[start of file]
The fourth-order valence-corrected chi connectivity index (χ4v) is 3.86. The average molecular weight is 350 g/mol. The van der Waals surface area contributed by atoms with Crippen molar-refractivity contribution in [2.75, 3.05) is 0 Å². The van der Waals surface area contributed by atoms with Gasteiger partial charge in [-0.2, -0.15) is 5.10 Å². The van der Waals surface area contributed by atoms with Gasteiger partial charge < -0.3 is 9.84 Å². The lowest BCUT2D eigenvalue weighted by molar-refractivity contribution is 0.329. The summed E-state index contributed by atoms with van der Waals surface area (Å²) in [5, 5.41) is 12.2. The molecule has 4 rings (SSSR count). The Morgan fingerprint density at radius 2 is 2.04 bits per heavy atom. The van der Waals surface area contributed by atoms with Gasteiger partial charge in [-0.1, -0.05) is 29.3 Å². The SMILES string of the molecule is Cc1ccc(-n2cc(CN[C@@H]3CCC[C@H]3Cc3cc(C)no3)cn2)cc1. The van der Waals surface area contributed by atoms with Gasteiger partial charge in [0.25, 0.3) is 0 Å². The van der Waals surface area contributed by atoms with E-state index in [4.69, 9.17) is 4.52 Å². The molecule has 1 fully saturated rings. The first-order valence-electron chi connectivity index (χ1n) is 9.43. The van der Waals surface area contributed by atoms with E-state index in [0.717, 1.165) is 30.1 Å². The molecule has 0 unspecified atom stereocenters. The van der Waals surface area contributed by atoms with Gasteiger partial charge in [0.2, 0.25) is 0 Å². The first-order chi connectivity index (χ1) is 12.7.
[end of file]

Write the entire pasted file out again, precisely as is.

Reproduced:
The fourth-order valence-corrected chi connectivity index (χ4v) is 3.86. The average molecular weight is 350 g/mol. The van der Waals surface area contributed by atoms with Crippen molar-refractivity contribution in [2.75, 3.05) is 0 Å². The van der Waals surface area contributed by atoms with Gasteiger partial charge in [-0.2, -0.15) is 5.10 Å². The van der Waals surface area contributed by atoms with Gasteiger partial charge < -0.3 is 9.84 Å². The lowest BCUT2D eigenvalue weighted by molar-refractivity contribution is 0.329. The summed E-state index contributed by atoms with van der Waals surface area (Å²) in [5, 5.41) is 12.2. The molecule has 4 rings (SSSR count). The Morgan fingerprint density at radius 2 is 2.04 bits per heavy atom. The van der Waals surface area contributed by atoms with Gasteiger partial charge in [-0.1, -0.05) is 29.3 Å². The SMILES string of the molecule is Cc1ccc(-n2cc(CN[C@@H]3CCC[C@H]3Cc3cc(C)no3)cn2)cc1. The van der Waals surface area contributed by atoms with Gasteiger partial charge in [0.25, 0.3) is 0 Å². The van der Waals surface area contributed by atoms with E-state index in [4.69, 9.17) is 4.52 Å². The molecule has 1 fully saturated rings. The first-order valence-electron chi connectivity index (χ1n) is 9.43. The van der Waals surface area contributed by atoms with E-state index in [0.717, 1.165) is 30.1 Å². The molecule has 0 unspecified atom stereocenters. The van der Waals surface area contributed by atoms with Gasteiger partial charge in [0.2, 0.25) is 0 Å². The first-order chi connectivity index (χ1) is 12.7.